For quite a while, I was unwilling to accept that evolution (in this context I mean speciation) could in fact exist. It didn't jive with what I believed, so I tossed out the science in favor of what I believed. However, I've realized that this is foolishness. It didn't serve me any use to throw the baby out with the bath water. Instead, I decided that perhaps I wasn't working with all of the knowledge that I needed, so I decided that I had to accept both, and see if there wasn't some way I could reconcile the two apparent disparate views.

In point of fact, if you're not a rabid supporter of either viewpoint, then you can come to a different, non-conventional understanding. Kind of like Galileo and the solar system.

The fault in your statement here is that you're giving equal value to evolution and creationism

Not at all, I maintian that they are actually the same, one cannot exist without the other. Simply because they look diametrically opposed doesn't me they really are. Which, I'll be the first to admit, sounds like absolute insanity, at least on the surface. It's like sayingn 1+1 = 1. In point of fact, it may not be.

The real problem that extreme evolutionists have with creationism is that it is founded in a religious faith, and this is anathema to a scientist (that being blind acceptance of anything without proof). The real problem that the extreme creationists have with evolution is that it's not based on faith (generally, and incorrectly in my opinion, considered to be blind belief in something one cannot begin to understand, but that God said was true), and that is anathema to a fundamentalist Christian creationist.

However, there might just be a way to reconcile both of these viewpoints. If I can convince the evolutionist that there is at lest some amount of support for creationism, then they might be willing to admit the necessity for a creation event. Conversely, if I can convince a creationist that even if all of the science is true, it doesn't disprove the Word of God, then they might be willing to admit the necessity of some form of evolution.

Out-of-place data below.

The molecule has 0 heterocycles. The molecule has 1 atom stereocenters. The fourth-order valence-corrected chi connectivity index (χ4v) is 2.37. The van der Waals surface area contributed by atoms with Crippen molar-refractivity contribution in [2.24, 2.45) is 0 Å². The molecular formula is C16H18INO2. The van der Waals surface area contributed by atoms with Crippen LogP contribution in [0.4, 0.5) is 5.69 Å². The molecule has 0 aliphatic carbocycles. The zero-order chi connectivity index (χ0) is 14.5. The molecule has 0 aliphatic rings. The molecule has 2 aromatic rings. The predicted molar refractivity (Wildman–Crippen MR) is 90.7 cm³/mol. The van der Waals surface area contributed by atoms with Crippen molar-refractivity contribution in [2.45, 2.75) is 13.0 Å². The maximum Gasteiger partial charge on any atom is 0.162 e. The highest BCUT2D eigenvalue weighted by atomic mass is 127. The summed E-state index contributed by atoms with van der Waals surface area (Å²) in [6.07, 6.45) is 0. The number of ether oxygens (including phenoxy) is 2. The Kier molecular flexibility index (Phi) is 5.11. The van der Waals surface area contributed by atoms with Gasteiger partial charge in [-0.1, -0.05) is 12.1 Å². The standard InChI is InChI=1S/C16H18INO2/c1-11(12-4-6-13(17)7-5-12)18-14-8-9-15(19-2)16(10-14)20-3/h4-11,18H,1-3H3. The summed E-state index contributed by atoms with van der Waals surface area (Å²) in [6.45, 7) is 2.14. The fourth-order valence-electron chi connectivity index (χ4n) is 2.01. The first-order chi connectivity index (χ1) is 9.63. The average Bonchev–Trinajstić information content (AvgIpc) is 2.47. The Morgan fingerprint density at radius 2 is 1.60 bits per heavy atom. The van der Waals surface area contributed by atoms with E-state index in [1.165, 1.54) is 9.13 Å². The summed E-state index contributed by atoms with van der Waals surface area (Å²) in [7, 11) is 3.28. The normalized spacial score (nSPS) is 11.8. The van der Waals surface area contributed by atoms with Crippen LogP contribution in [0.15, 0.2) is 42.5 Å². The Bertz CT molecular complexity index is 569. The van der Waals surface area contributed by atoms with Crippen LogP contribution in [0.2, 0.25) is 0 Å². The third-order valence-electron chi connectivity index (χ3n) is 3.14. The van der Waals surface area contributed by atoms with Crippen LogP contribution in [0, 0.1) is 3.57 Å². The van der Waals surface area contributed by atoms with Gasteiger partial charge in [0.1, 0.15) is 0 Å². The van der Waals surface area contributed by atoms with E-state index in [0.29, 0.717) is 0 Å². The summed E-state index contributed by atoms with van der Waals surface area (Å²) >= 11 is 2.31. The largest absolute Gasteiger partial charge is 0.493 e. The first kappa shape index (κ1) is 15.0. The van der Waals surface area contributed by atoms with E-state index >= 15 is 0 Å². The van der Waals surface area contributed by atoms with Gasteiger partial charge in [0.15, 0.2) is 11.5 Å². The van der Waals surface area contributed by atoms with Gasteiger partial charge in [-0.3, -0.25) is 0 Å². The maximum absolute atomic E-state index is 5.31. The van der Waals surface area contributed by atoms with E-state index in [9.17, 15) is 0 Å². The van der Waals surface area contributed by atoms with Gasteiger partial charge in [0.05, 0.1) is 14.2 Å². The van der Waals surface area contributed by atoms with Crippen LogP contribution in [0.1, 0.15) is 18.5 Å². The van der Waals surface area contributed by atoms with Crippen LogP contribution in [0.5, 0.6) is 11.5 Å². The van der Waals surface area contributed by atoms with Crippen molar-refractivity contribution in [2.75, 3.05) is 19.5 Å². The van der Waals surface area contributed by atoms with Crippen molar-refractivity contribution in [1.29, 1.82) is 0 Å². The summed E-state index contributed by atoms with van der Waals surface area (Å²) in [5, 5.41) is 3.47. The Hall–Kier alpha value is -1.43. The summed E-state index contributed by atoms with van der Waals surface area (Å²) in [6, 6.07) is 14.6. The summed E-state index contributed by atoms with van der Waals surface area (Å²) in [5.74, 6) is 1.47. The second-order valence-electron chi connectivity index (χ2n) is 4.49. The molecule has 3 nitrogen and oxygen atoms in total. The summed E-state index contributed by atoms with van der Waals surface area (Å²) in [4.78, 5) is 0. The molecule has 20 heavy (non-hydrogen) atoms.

There's a whole lot more to the debate than this, but I can't type all of it out. I gotta work. I look forward to reading what you think.

Re:I beg to differ (3, Insightful)

nathanh (1214) | more than 11 years ago | (#5346226)

There is no science in creationism; it is religious belief.

Actually, if you think of it from the viewpoint that our universe is finite (meaning constrained by time) and that it MUST have had a beginning because of this, then you begin to approach a point where you must admit that the universe was created (don't worry with "created by who", just think if it is possible for our universe to exist without some kind of creation event). Even Stephen Hawking admits this, with the ironic remark "this makes most of my colleagues very uncomfortable". It's been quite a while since I read that, but if I can turn it up, I'll send you the link.

With a degree in genetics I would have thought you'd have understood that evolution says nothing about the creation of the universe.

In point of fact, if you're not a rabid supporter of either viewpoint, then you can come to a different, non-conventional understanding. Kind of like Galileo and the solar system.

I think it's misleading of you to imply that creationism is simply a "non-conventional understanding" and then equate it with Galileo's heliocentric model. Creationism is a fundamentalist religious belief. The tenets of creationism are well defined. The second [icr.org] tenet is "the Bible is inerrant". Creationism isn't science; their own tenets prove this. By comparing it against Galileo's model you falsely imply a scientific basis for creationism.

However, there might just be a way to reconcile both of these viewpoints. If I can convince the evolutionist that there is at lest some amount of support for creationism, then they might be willing to admit the necessity for a creation event.

Evolution doesn't deal with creation of the universe nor with the creation of life. Evolution deals with a very specific problem: the origin of species. Where the "first species" came from is pure conjecture. Some people support abiogenesis which is unproven though still a science. Some people support creationism which is unprovable and therefore not a science. You are fooling yourself and misleading others by conflating the two.

Re:I beg to differ (1)

Mr.Intel (165870) | more than 11 years ago | (#5346487)

Creationism is a fundamentalist religious belief.

Okay, but whose? I would argue that Jews, Christians and Muslims (who all profess a belief in the creation) look at it in starkly different ways.

The second tenet is "the Bible is inerrant".